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Biggest Danger Right Now Is Not Being Invested: Pro

Tuesday, 10 Jul 2012 | 2:06 AM ET

Not being invested in equities right now is one of the “most dangerous” things to do, according to Jack Bouroudjian, CEO of Bull and Bear Partners, who believes U.S. companies will beat Wall Street’s estimates for second-quarter earnings.

AP

Corporate America is “richer than ever before” and consumers have more disposable cash because of recent lower oil prices, Bouroudjian told CNBC on Tuesday, adding that the extra cash will boost earnings and bode well for stocks in the next few years.

“There are a few times in history, the 30s and 40s were one of those few times also, when not being invested (was) one of the most dangerous things to your portfolio,” Bouroudjian said on CNBC Asia’s “Squawk Box”. “I call this the period of accumulation. I think the next few years are going to be when you see the run in the markets.”

Bouroudjian favors U.S. technology firms and said he was advising clients to put money into the biggest firms such as Intel , Microsoft and Oracle , which are going “to come alive” as companies invest in new technologies such as cloud computing.

“Tech spending is almost like a medical bill, it’s hard to plan for it,” Bouroudjian said. “It’s really one of those things where it no longer is a luxury item. It’s becoming a necessity and (part of) survival.”

Bouroudjian is much more positive about global economic growth than noted bears Nouriel Roubini and Nassim Taleb, whom he calls “doom-and-gloomers.”

“The reality is this: The global growth story is not going to go away,” Bouroudjian said. “The hundred-million plus people who are living around Shanghai are not going to move back out into the country side. You and I know that. So all of that has got to be factored in.”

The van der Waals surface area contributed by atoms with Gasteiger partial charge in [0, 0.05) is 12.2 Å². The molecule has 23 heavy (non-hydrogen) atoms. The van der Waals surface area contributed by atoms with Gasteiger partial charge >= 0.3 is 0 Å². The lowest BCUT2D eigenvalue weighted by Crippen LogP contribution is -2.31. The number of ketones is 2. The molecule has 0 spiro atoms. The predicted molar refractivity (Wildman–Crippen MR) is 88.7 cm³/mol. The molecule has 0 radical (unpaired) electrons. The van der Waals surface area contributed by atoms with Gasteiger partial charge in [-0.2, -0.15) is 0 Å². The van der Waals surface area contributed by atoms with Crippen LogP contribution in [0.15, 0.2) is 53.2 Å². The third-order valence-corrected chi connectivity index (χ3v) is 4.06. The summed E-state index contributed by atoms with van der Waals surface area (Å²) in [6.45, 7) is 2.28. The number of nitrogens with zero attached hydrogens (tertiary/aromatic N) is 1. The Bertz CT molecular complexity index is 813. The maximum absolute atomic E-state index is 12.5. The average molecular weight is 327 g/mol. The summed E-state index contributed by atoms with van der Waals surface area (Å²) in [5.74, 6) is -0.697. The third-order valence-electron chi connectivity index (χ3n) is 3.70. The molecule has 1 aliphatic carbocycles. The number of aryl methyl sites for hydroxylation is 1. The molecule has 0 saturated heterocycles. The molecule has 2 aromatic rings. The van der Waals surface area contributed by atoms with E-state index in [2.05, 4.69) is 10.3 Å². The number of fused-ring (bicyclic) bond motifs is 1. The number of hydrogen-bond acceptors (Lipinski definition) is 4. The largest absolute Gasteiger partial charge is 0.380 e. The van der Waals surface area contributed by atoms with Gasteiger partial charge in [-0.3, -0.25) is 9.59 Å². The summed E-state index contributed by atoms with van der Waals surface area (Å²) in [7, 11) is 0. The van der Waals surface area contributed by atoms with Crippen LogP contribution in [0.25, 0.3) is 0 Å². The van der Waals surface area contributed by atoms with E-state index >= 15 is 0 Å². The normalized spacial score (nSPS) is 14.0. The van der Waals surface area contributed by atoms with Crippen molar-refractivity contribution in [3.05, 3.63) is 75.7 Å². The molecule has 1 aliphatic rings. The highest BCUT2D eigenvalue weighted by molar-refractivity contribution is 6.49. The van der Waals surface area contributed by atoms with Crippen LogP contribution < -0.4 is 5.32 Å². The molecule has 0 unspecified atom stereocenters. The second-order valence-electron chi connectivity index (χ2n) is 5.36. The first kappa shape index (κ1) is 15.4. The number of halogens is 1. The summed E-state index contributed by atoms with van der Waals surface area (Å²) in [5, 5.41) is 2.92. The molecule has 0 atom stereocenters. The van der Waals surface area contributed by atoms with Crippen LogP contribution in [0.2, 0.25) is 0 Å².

Bouroudjian’s views put him at odds with "Dr. Doom" Nouriel Roubini who said Monday that the "perfect storm" scenario he forecast for the global economy earlier this year is unfolding right now as growth slows in the U.S., Europe as well as China.

In addition, Roubini said that unlike in 2008 when central banks had “policy bullets” left to stimulate the global economy, this time around policymakers are “running out of rabbits to pull out of the hat."

Others are also recommending investors stay defensive because of weak earnings and slowing growth. King Lip, Chief Investment Officer of Baker Avenue Asset Management, said he expects a volatile few weeks during which companies report poor second-quarter earnings. He advises investors to stay in a “risk off” mode during this time and move into defensive sectors like utilities and consumer staples.

“It seems that finally Europe’s woes are showing up in earnings and China‘s slowdown is also showing up in earnings forecasts,” Lip told CNBC Asia’s“The Call”. “So it appears that despite how strong balance sheets are for corporate America, generally speaking, forecasts are not bullish at all. We saw that from companies like Nike , Procter and Gamble , FedEx . We think it’s going to be a tough slog for the earnings season.”

- By CNBC's Jean Chua.

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